NEW YORK — The growing debate over the almost $150 billion U.S. trade deficit with China has domestic manufacturers, lobbyists and two U.S. senators focusing on that country’s fixed currency exchange rate, which they maintain artificially lowers the price of Chinese goods by as much as 40 percent.

China’s exports to the U.S. have shot up 75 percent since that nation joined the World Trade Organization in 2001, prompting calls for the Bush administration to take a tougher stance.

The demands have caught the attention of Sens. Charles Schumer (D., N.Y.) and Lindsey Graham (R., S.C.) — two men with opposite political alliances but shared concerns on the currency issue — who plan to introduce legislation that would impose a 27.5 percent tariff on all Chinese imports to offset the undervaluation. They want China to allow its currency to float freely, meaning that its exchange rate with the dollar would be set by overall market forces, rather than managed by the central government.

Schumer and Graham hope that floating the yuan would cause it to rise in value from its current level of 8.28 yuan to the dollar, making Chinese exports to the U.S. seem comparatively more expensive. That might slow the loss of U.S. manufacturing jobs and even make it possible for U.S. companies to export more to China.

But experts warn that’s not necessarily what would happen.

Economists determine whether a currency is fairly valued by comparing the cost of a variety of commodity products. China’s current exchange rate suggests that an item that costs $1 in the U.S. should cost 8.28 yuan in China. On average, goods cost less than that, which is why economists consider the yuan to be undervalued by 10 to 40 percent.

But they caution that even currencies that float freely often may be overvalued or undervalued relative to one another. It’s the same effect that tourists experience when traveling abroad. When the dollar is stronger than the euro, a European vacation seems more affordable to Americans. When the euro is stronger than the dollar — as it is now — European tourists find America a more attractive option.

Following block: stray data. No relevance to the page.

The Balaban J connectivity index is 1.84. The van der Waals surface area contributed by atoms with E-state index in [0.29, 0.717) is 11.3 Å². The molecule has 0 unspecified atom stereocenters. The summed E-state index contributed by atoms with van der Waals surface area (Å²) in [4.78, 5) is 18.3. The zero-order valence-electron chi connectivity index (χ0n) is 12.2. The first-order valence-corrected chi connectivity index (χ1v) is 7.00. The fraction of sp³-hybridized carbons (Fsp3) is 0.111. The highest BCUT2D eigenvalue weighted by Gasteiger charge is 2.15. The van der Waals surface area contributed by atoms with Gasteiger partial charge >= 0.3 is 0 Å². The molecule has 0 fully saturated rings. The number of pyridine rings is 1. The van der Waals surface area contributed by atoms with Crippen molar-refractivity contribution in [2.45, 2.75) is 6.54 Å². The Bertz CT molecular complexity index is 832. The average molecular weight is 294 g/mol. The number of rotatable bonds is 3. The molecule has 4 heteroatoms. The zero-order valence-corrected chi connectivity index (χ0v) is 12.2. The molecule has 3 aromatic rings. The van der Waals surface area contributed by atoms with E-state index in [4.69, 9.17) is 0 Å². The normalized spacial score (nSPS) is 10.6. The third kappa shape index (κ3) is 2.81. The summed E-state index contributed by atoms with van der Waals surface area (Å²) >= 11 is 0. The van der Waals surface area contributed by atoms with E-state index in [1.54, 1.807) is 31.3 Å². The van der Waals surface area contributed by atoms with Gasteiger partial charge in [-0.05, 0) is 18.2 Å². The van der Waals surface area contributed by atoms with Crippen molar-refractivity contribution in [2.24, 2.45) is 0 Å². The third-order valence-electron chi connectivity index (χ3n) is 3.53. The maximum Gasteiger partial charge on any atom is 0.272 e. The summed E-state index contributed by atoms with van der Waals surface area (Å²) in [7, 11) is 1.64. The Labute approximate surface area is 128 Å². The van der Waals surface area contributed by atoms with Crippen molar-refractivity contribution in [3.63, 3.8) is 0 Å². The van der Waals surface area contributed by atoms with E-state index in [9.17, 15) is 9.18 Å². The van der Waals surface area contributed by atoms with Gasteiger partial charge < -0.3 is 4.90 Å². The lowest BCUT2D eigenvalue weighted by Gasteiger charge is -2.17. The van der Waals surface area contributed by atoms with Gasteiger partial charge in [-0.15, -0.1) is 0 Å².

China manages the exchange rate by buying up U.S. currency and debt, and issuing new yuan to pay for those purchases. That has the effect of pushing down the supply of dollars while increasing the supply of yuan. It also means that China has extensive holdings of U.S. currency and treasury bills. According to the National Association of Manufacturers — a lobbying group that’s been particularly vocal in calling for a revaluation of the yuan — China’s reserve of U.S. currency now comes to about $600 billion.

This story first appeared in the February 1, 2005 issue of WWD. Subscribe Today.

At a press conference last month, Schumer said China’s fixed exchange rate cuts the legs out from under U.S. competitors.

“Even with their lower cost of labor, we can compete,” Schumer said. “But once you add another 25 percent to 40 percent advantage, we’re dead.”

The International Monetary Fund has called on China to free its exchange rate from government control, and the topic is anticipated to be a major issue at this week’s meeting of the G-7 industrial powers in France.

During last week’s World Economic Forum in Davos, Switzerland, a prominent Chinese economist from outside the government said he expected China to move this year to repeg the yuan to a basket of currencies, including the euro and Japanese yen as well as the dollar.

While China has resisted the U.S.’s calls to move on the currency, he suggested the weakening dollar could prove a liability to China by making more expensive its imports of raw materials and other items necessary to industrialization.

“The U.S. dollar is no longer a stable currency,” said Fan Gang, of the National Economic Research Institute at the China Reform Foundation on Wednesday. “Chinese authorities will not forget it. Now people understand the U.S. dollar will not stop devaluating.”

However, Chinese Executive Vice-Premier Huang Ju noted on Saturday that China must strengthen its banking sector and further open its capital markets before it can allow the yuan to float more freely.

Not all experts shared Fan’s faith that China would move quickly to change its exchange rate.